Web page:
Poor great dads can't do this.
Some daddies can take better care of their babies than others because some daddies aren't poor and some are.
I can tell already that people perceive me to be a good daddy at least in part because of what I can provide for my son and the time he and I are able to spend together.
When our little JD was less than an hour old, he breastfed for the first time, and Betsy had a great deal of discomfort. Right away, the hospital's lactation consultant recognized that the little guy had tongue and lip ties that were preventing him from achieving a proper latch. There was an easy procedure that would fix the problem, they explained, and they quickly made a referral to the only pediatric dentist in our region who performs the procedures.
The day after JD was born, the dentist's office called to set up a consultation. On that first call, the office manager from the dentist's office told us how much it would cost and explained that it was likely not covered by insurance, and even if it were, it would count only toward our out-of-network deductible, which we will likely never meet, because their office chooses to not participate in any insurance networks. I was a bit grumpy about it, but JD needed the procedure, so we scheduled the appointment for the sixth day of his little life because six days old is the earliest they can perform the procedure.
Yesterday afternoon, he got laser treatments for both a tongue tie and a lip tie. The treatment went flawlessly. We drove to Asheville, about an hour away, for a consult. The dentist had room on his schedule after he confirmed that JD needed corrections to both his upper lip and his tongue, and he said he was happy to go ahead and do the treatment yesterday since he didn't want us to have to make another trip to Asheville. We were whisked out to the business office where I promptly inserted my card into the little machine for payment. $809 and ten minutes later and JD no longer had the tongue and lip ties that cause problems with breastfeeding and would later lead to a speech impediment, crooked teeth, and gum disease.
As we were gearing up to leave the dentist's office, Betsy asked how I was feeling. I said that I was very happy to have been able to get our son the care he needed. She replied that it was because I'm a good daddy, and it occurred to me that actually, I was able to get him the care he needed not because I'm a good daddy, but because we are a middle class family. Our socioeconomic status means that we are able to provide care for our son that I would not have been able to receive when I was a baby.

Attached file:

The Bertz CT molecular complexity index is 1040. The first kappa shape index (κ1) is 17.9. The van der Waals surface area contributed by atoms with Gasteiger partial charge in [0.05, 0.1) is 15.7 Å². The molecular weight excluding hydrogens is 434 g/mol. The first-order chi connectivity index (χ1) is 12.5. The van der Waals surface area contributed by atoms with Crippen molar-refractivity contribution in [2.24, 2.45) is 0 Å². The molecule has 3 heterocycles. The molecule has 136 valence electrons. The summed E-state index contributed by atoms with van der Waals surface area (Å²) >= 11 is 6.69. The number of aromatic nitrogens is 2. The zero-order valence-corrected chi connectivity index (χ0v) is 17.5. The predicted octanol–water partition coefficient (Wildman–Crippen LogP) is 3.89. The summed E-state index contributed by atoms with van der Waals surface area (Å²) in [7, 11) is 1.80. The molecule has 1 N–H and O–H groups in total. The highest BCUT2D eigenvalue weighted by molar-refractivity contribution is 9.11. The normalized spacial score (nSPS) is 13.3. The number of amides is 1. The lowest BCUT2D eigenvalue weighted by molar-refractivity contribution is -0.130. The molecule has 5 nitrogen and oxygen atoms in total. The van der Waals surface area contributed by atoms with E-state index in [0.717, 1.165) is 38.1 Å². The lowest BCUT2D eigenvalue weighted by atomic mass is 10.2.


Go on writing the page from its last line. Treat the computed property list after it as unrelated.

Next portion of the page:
The process of having a child and becoming a parent (the two are definitely not the same things) has taught me so much about the gross inequalities that exist in our society. Frankly, this is something about which I already assumed I was an expert. A substantial portion of my academic research and much of my published work has been dedicated to the analysis of poverty, and I am invited to give public talks about my work on poverty on a regular basis. However, navigating the process of having (and paying for having) a child has taught me much and reinforced for me just how unequal and unfair our system is.
Yesterday's procedure is but one example of the ways those with resources are better able to provide benefits for their children. Because of a late-stage capitalism process that I can't personally fathom, the "formula lobby" and their robber-baron cronies at insurance companies have decided that breast feeding is somehow optional and not essential. Therefore, insurance companies are not obligated to cover procedures like our JD had yesterday, and even if they did, the dentist who performed the procedure, as I said, chooses to not participate in any insurance plan networks. In short, if we wanted JD to have the procedure to address his tongue and lip ties, we were going to have to pay out of pocket for 100% of the procedure.